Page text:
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JL Mag makes underwhelming debut on Hong Kong stock market

Hong Kong stock market

JL Mag’s Shenzhen-listed shares also slipped, dropping 1.1% to US$5.95

A major Chinese manufacturer of rare earth magnets for electric vehicles, wind power generators and energy-efficient air conditioners made an underwhelming debut on the Hong Kong stock market on Friday despite being a key player in a red-hot sector.

JL Mag Rare-Earth produces magnets from an alloy of neodymium, iron and boron known as NdFeB. The Jiangxi Province-based company leads this market, holding a 14.5% global share as of 2020, according to U.S. research consultancy Frost & Sullivan.

Growing environmental concerns and the global policy push for low-carbon emissions have helped the company expand. Revenue for the first six months of 2021 totalled 1.76 billion yuan (US$0.28 billion), up 93% on year, while net profit increased 140% to 220.34 million yuan (US$34.69 million).

This year, revenue is projected to reach 5.84 billion yuan (US$0.92 billion) with net profit almost tripling to 683 million yuan (US$107.52 million), according to estimates from three Chinese brokers surveyed by QUICK-FactSet.

Despite these strong numbers, trading opened on Friday at HK$30.80 (US$3.96), 9% below the Hong Kong share sale price of HK$33.80 (US$4.34). The stock glided further down as a virtual opening-bell ceremony played on the Hong Kong Stock Exchange’s website, going as low as HK$28 (US$3.60). It was at HK$29.15 (US$3.74) late in the morning session.

JL Mag’s Shenzhen-listed shares also slipped, dropping 1.1% to 37.81 yuan (US$5.95) during the morning session.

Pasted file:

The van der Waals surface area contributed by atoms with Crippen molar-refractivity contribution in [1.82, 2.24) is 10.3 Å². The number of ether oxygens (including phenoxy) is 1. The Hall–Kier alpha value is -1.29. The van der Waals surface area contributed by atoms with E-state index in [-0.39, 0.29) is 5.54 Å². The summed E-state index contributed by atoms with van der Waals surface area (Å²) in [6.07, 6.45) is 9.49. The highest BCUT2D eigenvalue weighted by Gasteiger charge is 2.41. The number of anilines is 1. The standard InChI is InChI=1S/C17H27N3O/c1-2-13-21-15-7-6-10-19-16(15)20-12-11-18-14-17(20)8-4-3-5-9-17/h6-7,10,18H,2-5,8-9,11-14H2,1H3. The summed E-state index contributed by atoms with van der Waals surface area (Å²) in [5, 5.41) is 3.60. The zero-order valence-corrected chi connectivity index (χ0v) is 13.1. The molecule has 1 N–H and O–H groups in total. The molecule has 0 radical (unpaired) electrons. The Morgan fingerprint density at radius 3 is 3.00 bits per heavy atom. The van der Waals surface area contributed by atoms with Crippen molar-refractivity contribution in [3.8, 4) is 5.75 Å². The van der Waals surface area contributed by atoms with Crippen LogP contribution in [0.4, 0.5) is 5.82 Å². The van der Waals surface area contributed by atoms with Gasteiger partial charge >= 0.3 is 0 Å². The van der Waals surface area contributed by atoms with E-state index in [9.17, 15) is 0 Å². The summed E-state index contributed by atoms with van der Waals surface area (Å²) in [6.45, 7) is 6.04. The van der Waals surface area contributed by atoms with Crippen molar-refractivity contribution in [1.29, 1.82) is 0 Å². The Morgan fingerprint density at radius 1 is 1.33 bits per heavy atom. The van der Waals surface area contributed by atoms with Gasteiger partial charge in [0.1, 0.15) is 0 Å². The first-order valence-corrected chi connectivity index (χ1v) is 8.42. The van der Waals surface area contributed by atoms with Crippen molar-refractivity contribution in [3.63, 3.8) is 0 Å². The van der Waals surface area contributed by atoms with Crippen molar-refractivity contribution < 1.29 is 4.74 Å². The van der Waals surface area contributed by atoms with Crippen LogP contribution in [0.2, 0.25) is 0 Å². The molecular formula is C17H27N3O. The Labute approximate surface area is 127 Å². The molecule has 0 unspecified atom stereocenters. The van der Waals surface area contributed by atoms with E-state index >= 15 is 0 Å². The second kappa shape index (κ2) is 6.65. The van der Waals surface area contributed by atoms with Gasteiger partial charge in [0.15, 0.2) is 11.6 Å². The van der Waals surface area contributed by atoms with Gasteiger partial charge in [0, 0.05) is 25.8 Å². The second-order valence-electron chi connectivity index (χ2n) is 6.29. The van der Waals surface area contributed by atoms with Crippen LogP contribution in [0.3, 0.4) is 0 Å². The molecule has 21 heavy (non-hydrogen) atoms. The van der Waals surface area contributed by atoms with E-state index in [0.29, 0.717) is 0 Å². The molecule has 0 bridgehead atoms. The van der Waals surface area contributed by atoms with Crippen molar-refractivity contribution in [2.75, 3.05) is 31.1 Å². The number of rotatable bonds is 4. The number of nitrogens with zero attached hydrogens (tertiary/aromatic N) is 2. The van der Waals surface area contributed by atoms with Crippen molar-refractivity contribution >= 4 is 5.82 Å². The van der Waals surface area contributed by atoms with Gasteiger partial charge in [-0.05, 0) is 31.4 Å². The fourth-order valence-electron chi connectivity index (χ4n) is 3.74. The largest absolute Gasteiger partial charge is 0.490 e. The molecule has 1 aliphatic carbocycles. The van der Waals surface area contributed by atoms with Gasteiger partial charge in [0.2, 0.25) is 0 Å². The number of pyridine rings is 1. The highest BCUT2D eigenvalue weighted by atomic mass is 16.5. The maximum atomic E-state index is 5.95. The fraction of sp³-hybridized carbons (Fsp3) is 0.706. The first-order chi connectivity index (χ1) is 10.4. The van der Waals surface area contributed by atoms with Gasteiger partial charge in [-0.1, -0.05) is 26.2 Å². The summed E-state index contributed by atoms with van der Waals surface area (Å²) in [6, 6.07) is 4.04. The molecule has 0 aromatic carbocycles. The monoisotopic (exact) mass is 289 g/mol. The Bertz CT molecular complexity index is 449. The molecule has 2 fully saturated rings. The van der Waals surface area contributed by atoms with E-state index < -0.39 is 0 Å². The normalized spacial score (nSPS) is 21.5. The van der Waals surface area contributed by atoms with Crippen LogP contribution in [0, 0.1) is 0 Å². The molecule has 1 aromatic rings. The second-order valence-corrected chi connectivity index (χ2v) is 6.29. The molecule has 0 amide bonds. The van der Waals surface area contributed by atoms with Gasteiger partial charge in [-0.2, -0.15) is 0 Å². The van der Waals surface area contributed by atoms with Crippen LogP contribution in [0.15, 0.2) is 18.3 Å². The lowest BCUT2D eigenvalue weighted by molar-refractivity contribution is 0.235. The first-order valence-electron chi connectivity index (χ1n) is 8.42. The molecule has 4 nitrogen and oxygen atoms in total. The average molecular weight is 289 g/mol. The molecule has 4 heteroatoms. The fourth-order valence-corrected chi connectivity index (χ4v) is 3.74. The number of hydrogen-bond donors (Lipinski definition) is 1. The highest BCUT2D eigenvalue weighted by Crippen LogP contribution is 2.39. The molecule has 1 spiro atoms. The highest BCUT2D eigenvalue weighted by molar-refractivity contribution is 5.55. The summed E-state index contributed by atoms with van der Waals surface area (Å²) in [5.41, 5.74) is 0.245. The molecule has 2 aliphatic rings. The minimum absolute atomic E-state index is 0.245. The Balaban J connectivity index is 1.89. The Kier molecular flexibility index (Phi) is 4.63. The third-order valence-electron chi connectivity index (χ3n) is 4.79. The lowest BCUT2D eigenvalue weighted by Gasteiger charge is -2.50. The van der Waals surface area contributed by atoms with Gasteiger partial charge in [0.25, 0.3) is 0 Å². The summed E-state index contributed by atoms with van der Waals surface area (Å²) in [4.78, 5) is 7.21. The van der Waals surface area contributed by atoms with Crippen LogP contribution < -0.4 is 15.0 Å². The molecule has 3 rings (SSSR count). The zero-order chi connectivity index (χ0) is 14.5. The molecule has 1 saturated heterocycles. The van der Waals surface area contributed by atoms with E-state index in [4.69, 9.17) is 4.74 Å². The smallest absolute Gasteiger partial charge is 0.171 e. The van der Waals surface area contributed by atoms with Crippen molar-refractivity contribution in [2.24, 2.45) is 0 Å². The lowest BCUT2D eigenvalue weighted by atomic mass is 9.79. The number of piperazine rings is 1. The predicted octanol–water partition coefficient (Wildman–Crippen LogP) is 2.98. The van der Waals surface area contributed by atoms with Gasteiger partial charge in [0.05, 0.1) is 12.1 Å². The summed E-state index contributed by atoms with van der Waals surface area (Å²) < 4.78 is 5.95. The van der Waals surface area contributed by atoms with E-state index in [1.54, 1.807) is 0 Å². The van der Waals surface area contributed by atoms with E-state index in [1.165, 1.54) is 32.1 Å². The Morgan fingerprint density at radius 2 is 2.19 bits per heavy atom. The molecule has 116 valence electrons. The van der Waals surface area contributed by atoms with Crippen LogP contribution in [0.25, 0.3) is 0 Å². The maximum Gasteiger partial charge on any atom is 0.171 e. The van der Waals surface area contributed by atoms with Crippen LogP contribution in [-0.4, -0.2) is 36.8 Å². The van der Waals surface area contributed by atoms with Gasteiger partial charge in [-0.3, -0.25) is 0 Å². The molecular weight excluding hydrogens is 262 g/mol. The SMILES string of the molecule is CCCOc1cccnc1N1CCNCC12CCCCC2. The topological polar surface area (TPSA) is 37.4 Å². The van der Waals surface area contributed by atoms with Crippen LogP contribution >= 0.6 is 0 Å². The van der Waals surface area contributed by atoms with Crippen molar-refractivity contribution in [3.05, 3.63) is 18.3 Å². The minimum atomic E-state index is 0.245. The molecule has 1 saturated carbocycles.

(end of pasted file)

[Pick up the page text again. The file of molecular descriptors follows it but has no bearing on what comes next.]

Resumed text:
There were indications that JL Mag would get off to a weak start in Hong Kong. The share sale was priced at the bottom of the marketed range, reflecting tepid demand. On premarket trading Thursday on a platform run by Phillip Securities Group, the shares dropped to HK$27.85 (US$3.58).

The share sale raised HK$4.24 billion (US$0.54 billion) for the company, though it could expand that by exercising an option to upsize the sale.

Most of the money will be used for a new factory in the eastern city of Ningbo expected to open by the end of 2023 as well as the purchase of machinery and equipment for use at the company’s existing production site in the city of Ganzhou.

Ahead of Friday’s debut, investors commenting online were pessimistic, noting that the Hong Kong offer price was relatively close to the Shenzhen price, after the latter slipped during the share sale process.

It’s not that we are not appreciating the company’s fundamentals, but it is the discount compared to its A-share which is not attractive, said one on a discussion forum operated by Snowball Finance.

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